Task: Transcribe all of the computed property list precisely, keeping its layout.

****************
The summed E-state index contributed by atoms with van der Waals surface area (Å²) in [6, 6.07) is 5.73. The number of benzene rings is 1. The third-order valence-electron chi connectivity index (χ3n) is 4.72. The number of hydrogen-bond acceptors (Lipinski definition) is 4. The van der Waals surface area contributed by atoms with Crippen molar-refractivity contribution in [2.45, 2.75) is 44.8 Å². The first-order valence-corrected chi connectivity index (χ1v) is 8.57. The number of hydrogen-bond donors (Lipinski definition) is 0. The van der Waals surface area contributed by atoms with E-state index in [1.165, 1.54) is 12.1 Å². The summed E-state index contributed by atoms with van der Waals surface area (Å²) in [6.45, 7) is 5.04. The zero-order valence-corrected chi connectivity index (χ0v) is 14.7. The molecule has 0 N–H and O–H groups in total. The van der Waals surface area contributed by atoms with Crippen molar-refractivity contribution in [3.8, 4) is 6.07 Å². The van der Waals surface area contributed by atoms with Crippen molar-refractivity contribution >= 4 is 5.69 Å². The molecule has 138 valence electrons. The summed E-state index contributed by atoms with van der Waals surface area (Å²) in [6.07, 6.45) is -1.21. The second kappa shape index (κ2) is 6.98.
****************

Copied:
The summed E-state index contributed by atoms with van der Waals surface area (Å²) in [6, 6.07) is 5.73. The number of benzene rings is 1. The third-order valence-electron chi connectivity index (χ3n) is 4.72. The number of hydrogen-bond acceptors (Lipinski definition) is 4. The van der Waals surface area contributed by atoms with Crippen molar-refractivity contribution in [2.45, 2.75) is 44.8 Å². The first-order valence-corrected chi connectivity index (χ1v) is 8.57. The number of hydrogen-bond donors (Lipinski definition) is 0. The van der Waals surface area contributed by atoms with E-state index in [1.165, 1.54) is 12.1 Å². The summed E-state index contributed by atoms with van der Waals surface area (Å²) in [6.45, 7) is 5.04. The zero-order valence-corrected chi connectivity index (χ0v) is 14.7. The molecule has 0 N–H and O–H groups in total. The van der Waals surface area contributed by atoms with Crippen molar-refractivity contribution in [3.8, 4) is 6.07 Å². The van der Waals surface area contributed by atoms with Crippen molar-refractivity contribution >= 4 is 5.69 Å². The molecule has 138 valence electrons. The summed E-state index contributed by atoms with van der Waals surface area (Å²) in [6.07, 6.45) is -1.21. The second kappa shape index (κ2) is 6.98.